Chef Bart Vandaele Shares 6 Ways to Experience Belgium Like a Belgian

When it comes to experiencing Belgium, Chef Bart Vandaele of Washington DC’s original Belgian restaurant knows a thing or two. He grew up in Belgium before moving to the U.S. twenty years ago. Known as a master of Belgian cuisine, he specializes in Belgian food and beer, having cooked for European dignitaries in Embassy row and even appeared on Bravo TV’s Top Chef.

Today, Chef Bar is at the helm of several DC restaurants, including Belga Café his flagship Belgian eatery in DC, alone the restaurant features a vast collection of over 100 beers on the menu which we wrote about here. In a recent interview and #Mezzetravel Twitter chat with Chef Bart, we asked him what were among his favorite things to see and do in Belgium and what travelers could take away about Belgian people and culture.

If you’re planning a trip to Belgium soon, here are six ways Chef Bart recommends travelers experience the country like a Belgian.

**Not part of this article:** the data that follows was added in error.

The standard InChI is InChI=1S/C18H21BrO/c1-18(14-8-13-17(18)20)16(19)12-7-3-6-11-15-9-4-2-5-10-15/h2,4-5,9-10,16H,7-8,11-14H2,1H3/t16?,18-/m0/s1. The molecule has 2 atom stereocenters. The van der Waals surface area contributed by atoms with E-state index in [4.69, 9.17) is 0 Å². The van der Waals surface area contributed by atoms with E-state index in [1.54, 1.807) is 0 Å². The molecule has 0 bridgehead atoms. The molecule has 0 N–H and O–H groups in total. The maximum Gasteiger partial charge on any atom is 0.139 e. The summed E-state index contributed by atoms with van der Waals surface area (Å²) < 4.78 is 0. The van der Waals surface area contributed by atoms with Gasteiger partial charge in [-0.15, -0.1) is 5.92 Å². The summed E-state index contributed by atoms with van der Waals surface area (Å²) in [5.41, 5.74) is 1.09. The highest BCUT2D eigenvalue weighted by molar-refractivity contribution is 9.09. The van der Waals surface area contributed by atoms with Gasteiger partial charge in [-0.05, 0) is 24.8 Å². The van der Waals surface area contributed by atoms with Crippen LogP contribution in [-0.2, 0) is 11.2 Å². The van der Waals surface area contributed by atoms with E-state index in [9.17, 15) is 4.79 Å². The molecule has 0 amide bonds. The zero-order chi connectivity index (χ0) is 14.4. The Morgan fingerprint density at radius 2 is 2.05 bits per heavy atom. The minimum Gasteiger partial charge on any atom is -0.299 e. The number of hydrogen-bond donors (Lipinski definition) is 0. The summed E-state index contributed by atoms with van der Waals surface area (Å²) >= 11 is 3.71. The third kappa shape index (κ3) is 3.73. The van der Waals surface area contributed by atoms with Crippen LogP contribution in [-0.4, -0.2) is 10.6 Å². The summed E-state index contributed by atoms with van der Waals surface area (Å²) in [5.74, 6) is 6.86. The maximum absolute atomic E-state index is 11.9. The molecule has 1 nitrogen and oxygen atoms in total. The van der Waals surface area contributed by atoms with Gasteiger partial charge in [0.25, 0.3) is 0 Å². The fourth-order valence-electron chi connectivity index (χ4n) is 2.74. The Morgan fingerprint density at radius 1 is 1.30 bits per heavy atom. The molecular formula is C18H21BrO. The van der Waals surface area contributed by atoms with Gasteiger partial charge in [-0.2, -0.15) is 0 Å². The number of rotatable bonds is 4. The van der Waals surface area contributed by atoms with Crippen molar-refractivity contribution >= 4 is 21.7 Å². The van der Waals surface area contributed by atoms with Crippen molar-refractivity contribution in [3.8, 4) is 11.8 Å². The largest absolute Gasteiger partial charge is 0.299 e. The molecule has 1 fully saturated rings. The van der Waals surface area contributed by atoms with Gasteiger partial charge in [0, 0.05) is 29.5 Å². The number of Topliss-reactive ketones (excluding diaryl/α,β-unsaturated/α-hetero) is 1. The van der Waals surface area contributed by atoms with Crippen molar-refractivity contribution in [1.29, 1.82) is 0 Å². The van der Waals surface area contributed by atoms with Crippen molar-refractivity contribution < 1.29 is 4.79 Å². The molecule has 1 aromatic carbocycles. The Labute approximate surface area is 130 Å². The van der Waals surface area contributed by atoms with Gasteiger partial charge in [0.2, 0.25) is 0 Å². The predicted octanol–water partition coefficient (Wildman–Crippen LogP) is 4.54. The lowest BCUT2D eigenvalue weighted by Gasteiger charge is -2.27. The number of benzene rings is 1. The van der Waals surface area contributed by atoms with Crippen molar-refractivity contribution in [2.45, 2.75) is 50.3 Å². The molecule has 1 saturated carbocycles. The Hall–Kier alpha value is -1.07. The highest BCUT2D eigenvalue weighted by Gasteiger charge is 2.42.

1. Pay attention to the details of local life.

For Chef Bart Vandaele, the best thing to do in Belgium for him is revisiting things he’s seen and was familiar with growing up in Belgium. Take, for example, the highest point in Belgium Signal de Botrangewhich he’s seen countless times. “Sure, you’ve been there on a trip as a school kids, but it’s different each time—or, to just drive around through the town you grew up in or that your friend grew up in, and then think to yourself ‘Hey, that street wasn’t there, or this changed, or not,’ that’s how I like to experience Belgium,” he shared.

 2. Don’t be in too much of a hurry.

When it comes to things to see and do, one of the things Chef Bart encourages travel enthusiasts to do is to simply sit. It’s one of his favorite pastimes in Belgium. “Visiting too much is never good. Taking the time to sit at the table and talk to people—sitting at a sidewalk café and just watching people or talking to the people who sit next to you and observing. Belgians are really focused on nothing and a lot at the same time,” he laughs.

 3. Rent a bike.